Prosecutors said Mr Khouli covered up the smuggling, which took place between October 2008 and November 2009, by making false statements to law enforcement authorities.
He also provided misleading descriptions of the contents on shipping labels and customs paperwork.
The antiques dealer had faced up to 20 years in prison but was sentenced to one year of probation, six months of home confinement and 200 hours of community service.
The items he trafficked were confiscated from him and subsequently repatriated to Egypt in April 2015.
The antiquities returned to Yemen in February included 64 relief carved stone heads, 11 Quran manuscript pages, a bronze inscribed bowl and a funerary stele from tribal cultures in the highlands of north-western Yemen dating back to the 1st century BCE.
Rick St Hilaire, a lawyer and former chief prosecutor in the US who is a leading authority on transnational cultural heritage crime, followed the case of Mr Khouli’s original prosecution back in 2012.
“If you’re a curator and I’m the general counsel, the conversation we should be having is what due diligence must be done when purchasing an item,” he told The National.
“And one important aspect of due diligence is knowing the person offering the piece for sale.
“In a US courtroom, if a testifying witness has been convicted of a crime of dishonesty then as a prosecutor, you can use that conviction to question their credibility.
“Generally speaking, is it good stewardship for a museum or a collector to acquire an item from a dealer who’s been convicted of a crime, specifically for antiquities trafficking?
“If I’m a general counsel advising a museum and we know that a dealer offering an archaeological object for sale has a criminal background related to antiquities trafficking like smuggling, trade fraud or theft, then I would say just stay away from it. It’s too risky, and why invite reputational harm?”
Mr St Hilaire said the antiquities world was lacking comparable standardised due diligence processes that exist to prevent financial crime.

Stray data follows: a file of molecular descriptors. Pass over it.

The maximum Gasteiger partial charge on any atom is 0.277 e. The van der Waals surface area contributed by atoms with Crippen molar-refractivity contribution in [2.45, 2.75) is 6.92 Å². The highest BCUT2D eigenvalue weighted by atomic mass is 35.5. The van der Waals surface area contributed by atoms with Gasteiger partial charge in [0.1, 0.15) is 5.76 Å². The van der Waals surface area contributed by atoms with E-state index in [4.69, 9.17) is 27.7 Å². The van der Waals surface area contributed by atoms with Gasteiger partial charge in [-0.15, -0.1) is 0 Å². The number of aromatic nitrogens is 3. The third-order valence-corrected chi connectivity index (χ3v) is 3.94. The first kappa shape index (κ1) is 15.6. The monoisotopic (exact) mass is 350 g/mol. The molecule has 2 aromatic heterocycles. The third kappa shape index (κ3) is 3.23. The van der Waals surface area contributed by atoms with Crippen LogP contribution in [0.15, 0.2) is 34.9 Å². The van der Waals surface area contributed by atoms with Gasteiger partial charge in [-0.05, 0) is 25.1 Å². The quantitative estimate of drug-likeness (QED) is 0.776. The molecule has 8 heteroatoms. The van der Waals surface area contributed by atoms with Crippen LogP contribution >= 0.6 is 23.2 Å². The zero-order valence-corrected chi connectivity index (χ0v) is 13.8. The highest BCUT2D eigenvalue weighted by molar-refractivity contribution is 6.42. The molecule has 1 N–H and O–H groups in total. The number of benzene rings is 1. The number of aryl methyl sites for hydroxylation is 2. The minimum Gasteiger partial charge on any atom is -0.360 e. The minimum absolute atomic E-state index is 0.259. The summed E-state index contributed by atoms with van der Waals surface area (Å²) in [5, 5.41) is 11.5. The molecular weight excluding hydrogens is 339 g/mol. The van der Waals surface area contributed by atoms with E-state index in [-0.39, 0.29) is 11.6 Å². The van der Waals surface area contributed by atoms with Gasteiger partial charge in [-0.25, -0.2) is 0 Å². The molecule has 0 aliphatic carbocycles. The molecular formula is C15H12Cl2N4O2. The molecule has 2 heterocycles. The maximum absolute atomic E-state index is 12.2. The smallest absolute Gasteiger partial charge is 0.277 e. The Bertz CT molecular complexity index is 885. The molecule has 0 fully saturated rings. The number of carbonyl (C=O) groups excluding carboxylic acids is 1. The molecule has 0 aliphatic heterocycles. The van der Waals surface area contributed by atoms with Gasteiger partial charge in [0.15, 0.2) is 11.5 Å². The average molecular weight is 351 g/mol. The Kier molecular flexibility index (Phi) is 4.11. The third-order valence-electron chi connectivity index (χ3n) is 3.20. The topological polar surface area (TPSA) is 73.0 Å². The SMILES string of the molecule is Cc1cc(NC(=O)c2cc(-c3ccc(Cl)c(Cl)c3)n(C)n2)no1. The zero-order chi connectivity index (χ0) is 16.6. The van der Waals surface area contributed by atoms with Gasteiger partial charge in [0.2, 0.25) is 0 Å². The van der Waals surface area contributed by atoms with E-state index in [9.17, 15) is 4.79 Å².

“The problem is that you don't have an accepted best practice for due diligence to discover looted or smuggled cultural objects and there’s no standard as a benchmark, so people can overlook having to look deeper into a dealer’s background or getting import documents and the like,” he said.
“While there are notable exceptions, many museums still are not getting that when you buy antiquities, you’re walking into the realm of the black and grey markets that piggyback the legitimate market. Buyer beware.”
Chris Marinello, a leading expert in recovering stolen, looted and missing works of art, said conducting due diligence was not difficult.
"It would seem that the due diligence department, if there is one, at the British Museum needs to learn how to conduct a Google search," Mr Marinello, the founder of Art Recovery International, told The National.
"Had they done so at the time of acquisition, they would have instantly been alerted to the US Attorney's Office Press Release and Forfeiture Notice dated April 18, 2012 regarding their seller. I can't think of a more obvious red flag."
A British Museum representative on Monday said: “Establishing the provenance of an object is an integral part of the museum’s acquisition process.
“We have been offering assistance to the US authorities in New York with enquiries since 2019. It would be inappropriate to comment further while these remain ongoing.”
Mr Khouli has been contacted by The National for comment.